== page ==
Classification Accuracy of Curriculum-Based Measures for Beginning Writers in First Grade

Pyung Gang Jung, Kristen L. McMaster

Research output: Contribution to journalArticlepeer-review

1 Scopus citations

Abstract

We examined the classification accuracy of Curriculum-Based Measurement in writing (CBM-W) Picture Word prompts scored for words written (WW), words spelled correctly (WSC), and correct word sequences (CWS). First graders (n = 133) were administered CBM-W prompts and the Test of Written Language–Third Edition (TOWL-3; Hammill & Larsen, 1996). Prompts scored for WSC showed acceptable levels of sensitivity (.947) and specificity (.587) with the TOWL-3 Contextual Language. Positive predictive values were low (approximately.20 to.30), and negative predictive values were high (mostly above.95). Overall classification accuracy, represented by the area under curve (AUC), ranged from.727 to.831. Further research regarding ways to improve classification accuracy of CBM-W and preliminary implications for practice are discussed.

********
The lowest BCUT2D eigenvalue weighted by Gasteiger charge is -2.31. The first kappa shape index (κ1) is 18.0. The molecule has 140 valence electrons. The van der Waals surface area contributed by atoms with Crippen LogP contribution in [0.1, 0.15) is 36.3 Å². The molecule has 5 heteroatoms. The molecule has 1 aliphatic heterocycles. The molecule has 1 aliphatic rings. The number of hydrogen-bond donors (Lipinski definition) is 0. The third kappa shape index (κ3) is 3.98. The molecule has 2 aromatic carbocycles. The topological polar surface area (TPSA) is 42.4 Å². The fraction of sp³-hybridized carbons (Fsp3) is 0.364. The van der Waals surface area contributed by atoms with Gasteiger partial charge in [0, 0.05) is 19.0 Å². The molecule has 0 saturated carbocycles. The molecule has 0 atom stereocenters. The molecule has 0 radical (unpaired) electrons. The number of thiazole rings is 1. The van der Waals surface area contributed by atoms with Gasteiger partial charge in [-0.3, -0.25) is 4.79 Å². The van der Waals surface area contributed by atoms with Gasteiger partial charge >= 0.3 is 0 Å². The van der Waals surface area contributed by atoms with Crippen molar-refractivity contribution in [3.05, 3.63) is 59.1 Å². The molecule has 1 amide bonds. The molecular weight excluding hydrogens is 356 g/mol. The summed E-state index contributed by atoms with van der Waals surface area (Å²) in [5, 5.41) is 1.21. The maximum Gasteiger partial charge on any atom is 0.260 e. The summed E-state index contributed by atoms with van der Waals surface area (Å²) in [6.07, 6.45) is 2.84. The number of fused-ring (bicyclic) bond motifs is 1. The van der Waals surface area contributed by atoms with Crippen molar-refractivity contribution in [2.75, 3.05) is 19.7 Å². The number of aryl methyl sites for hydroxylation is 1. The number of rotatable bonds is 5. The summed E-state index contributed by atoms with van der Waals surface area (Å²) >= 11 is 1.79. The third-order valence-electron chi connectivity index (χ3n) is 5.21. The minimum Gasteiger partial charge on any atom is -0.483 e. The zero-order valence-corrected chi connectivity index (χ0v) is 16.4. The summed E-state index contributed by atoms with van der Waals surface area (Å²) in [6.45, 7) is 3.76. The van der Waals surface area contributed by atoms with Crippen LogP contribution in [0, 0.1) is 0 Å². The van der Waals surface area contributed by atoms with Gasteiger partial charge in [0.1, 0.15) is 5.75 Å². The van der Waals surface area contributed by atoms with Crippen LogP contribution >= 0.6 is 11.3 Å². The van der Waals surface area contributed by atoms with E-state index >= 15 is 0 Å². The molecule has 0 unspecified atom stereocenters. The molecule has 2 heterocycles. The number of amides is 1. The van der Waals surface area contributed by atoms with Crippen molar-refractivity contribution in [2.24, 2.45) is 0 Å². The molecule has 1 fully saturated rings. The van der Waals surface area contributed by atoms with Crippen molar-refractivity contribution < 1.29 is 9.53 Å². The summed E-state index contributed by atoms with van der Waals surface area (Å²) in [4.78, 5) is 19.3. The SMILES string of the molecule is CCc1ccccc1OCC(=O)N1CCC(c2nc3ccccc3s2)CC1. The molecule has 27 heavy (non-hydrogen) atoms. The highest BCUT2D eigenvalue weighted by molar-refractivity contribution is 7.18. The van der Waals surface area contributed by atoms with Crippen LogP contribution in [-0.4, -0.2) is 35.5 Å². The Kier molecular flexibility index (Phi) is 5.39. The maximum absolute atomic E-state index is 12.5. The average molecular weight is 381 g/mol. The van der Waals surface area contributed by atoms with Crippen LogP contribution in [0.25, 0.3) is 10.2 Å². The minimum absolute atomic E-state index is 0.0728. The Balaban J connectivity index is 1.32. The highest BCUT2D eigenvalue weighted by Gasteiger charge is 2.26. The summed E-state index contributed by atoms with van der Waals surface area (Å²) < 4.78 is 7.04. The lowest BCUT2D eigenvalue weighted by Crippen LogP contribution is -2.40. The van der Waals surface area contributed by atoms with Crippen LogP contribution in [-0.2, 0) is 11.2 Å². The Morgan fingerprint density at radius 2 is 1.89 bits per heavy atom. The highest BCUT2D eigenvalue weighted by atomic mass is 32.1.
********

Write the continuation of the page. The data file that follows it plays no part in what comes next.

Original languageEnglish (US)
Pages (from-to)131-143
Number of pages13
JournalAssessment for Effective Intervention
Volume43
Issue number3
DOIs
StatePublished - Jun 1 2018

Bibliographical note

Funding Information:
The authors disclosed receipt of the following financial support for the research, authorship, and/or publication of this article: This research was supported in part by Grant H324H030003 awarded to the Institute on Community Integration and the Department of Educational Psychology, College of Education and Human Development, at the University of Minnesota, by the Office of Special Education Programs in the U.S. Department of Education.

Publisher Copyright:
© 2017, © Hammill Institute on Disabilities 2017.

Copyright:
Copyright 2018 Elsevier B.V., All rights reserved.

Keywords

  • ROC
  • beginning writers
  • classification accuracy
  • curriculum-based measures

Fingerprint Dive into the research topics of 'Classification Accuracy of Curriculum-Based Measures for Beginning Writers in First Grade'. Together they form a unique fingerprint.

Cite this